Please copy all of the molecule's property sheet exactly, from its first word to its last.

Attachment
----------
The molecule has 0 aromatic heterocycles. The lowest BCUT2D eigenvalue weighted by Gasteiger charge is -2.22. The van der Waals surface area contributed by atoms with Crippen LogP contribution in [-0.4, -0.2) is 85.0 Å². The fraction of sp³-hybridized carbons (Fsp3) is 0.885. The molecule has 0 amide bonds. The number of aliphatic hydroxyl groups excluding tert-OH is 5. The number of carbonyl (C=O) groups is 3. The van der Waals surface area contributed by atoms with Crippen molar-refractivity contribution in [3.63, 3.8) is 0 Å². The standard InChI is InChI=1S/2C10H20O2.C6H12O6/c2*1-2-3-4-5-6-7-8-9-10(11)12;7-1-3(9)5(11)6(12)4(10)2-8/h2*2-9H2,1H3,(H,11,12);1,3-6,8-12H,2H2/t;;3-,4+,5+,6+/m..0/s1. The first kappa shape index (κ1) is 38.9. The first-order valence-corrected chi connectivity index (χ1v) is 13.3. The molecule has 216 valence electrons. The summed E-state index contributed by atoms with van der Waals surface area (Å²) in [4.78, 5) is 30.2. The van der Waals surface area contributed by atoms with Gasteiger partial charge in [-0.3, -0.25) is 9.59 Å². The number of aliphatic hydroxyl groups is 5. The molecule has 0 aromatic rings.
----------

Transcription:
The molecule has 0 aromatic heterocycles. The lowest BCUT2D eigenvalue weighted by Gasteiger charge is -2.22. The van der Waals surface area contributed by atoms with Crippen LogP contribution in [-0.4, -0.2) is 85.0 Å². The fraction of sp³-hybridized carbons (Fsp3) is 0.885. The molecule has 0 amide bonds. The number of aliphatic hydroxyl groups excluding tert-OH is 5. The number of carbonyl (C=O) groups is 3. The van der Waals surface area contributed by atoms with Crippen molar-refractivity contribution in [3.63, 3.8) is 0 Å². The standard InChI is InChI=1S/2C10H20O2.C6H12O6/c2*1-2-3-4-5-6-7-8-9-10(11)12;7-1-3(9)5(11)6(12)4(10)2-8/h2*2-9H2,1H3,(H,11,12);1,3-6,8-12H,2H2/t;;3-,4+,5+,6+/m..0/s1. The first kappa shape index (κ1) is 38.9. The first-order valence-corrected chi connectivity index (χ1v) is 13.3. The molecule has 216 valence electrons. The summed E-state index contributed by atoms with van der Waals surface area (Å²) in [4.78, 5) is 30.2. The van der Waals surface area contributed by atoms with Gasteiger partial charge in [-0.3, -0.25) is 9.59 Å². The number of aliphatic hydroxyl groups is 5. The molecule has 0 aromatic rings.